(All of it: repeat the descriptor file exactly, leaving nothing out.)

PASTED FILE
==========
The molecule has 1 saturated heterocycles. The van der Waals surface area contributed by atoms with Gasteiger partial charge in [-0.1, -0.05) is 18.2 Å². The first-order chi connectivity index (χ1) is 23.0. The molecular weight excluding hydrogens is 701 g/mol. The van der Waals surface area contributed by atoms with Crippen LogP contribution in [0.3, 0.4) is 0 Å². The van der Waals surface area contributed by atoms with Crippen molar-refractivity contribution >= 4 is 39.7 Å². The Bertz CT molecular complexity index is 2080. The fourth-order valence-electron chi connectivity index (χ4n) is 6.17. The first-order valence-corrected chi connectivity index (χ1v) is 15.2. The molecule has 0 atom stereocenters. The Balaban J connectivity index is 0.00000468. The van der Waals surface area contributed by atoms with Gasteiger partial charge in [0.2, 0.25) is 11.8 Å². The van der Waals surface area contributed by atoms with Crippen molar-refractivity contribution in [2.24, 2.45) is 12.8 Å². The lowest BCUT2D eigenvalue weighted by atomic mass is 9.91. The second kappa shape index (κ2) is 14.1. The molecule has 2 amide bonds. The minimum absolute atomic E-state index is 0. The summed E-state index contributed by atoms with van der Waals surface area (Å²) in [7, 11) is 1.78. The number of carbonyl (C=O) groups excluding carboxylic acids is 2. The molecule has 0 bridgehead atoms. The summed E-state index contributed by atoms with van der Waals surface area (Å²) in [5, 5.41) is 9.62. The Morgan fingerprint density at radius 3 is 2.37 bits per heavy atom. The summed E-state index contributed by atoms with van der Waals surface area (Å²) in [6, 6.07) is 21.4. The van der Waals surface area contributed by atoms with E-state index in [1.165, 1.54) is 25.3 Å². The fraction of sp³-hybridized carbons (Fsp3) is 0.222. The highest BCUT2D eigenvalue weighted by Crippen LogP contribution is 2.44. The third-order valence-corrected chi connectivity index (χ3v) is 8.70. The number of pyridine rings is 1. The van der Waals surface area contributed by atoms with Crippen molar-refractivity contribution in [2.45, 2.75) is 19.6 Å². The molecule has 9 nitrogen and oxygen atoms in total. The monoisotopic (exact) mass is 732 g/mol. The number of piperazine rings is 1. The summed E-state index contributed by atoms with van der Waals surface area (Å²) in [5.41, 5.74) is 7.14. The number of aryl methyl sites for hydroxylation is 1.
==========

The molecule has 1 saturated heterocycles. The van der Waals surface area contributed by atoms with Gasteiger partial charge in [-0.1, -0.05) is 18.2 Å². The first-order chi connectivity index (χ1) is 23.0. The molecular weight excluding hydrogens is 701 g/mol. The van der Waals surface area contributed by atoms with Crippen LogP contribution in [0.3, 0.4) is 0 Å². The van der Waals surface area contributed by atoms with Crippen molar-refractivity contribution >= 4 is 39.7 Å². The Bertz CT molecular complexity index is 2080. The fourth-order valence-electron chi connectivity index (χ4n) is 6.17. The first-order valence-corrected chi connectivity index (χ1v) is 15.2. The molecule has 0 atom stereocenters. The Balaban J connectivity index is 0.00000468. The van der Waals surface area contributed by atoms with Gasteiger partial charge in [0.2, 0.25) is 11.8 Å². The van der Waals surface area contributed by atoms with Crippen molar-refractivity contribution in [2.24, 2.45) is 12.8 Å². The lowest BCUT2D eigenvalue weighted by atomic mass is 9.91. The second kappa shape index (κ2) is 14.1. The molecule has 2 amide bonds. The minimum absolute atomic E-state index is 0. The summed E-state index contributed by atoms with van der Waals surface area (Å²) in [7, 11) is 1.78. The number of carbonyl (C=O) groups excluding carboxylic acids is 2. The molecule has 0 bridgehead atoms. The summed E-state index contributed by atoms with van der Waals surface area (Å²) in [5, 5.41) is 9.62. The Morgan fingerprint density at radius 3 is 2.37 bits per heavy atom. The summed E-state index contributed by atoms with van der Waals surface area (Å²) in [6, 6.07) is 21.4. The van der Waals surface area contributed by atoms with E-state index in [1.165, 1.54) is 25.3 Å². The fraction of sp³-hybridized carbons (Fsp3) is 0.222. The highest BCUT2D eigenvalue weighted by Crippen LogP contribution is 2.44. The third-order valence-corrected chi connectivity index (χ3v) is 8.70. The number of pyridine rings is 1. The van der Waals surface area contributed by atoms with Crippen molar-refractivity contribution in [2.45, 2.75) is 19.6 Å². The molecule has 9 nitrogen and oxygen atoms in total. The monoisotopic (exact) mass is 732 g/mol. The number of piperazine rings is 1. The summed E-state index contributed by atoms with van der Waals surface area (Å²) in [5.41, 5.74) is 7.14. The number of aryl methyl sites for hydroxylation is 1.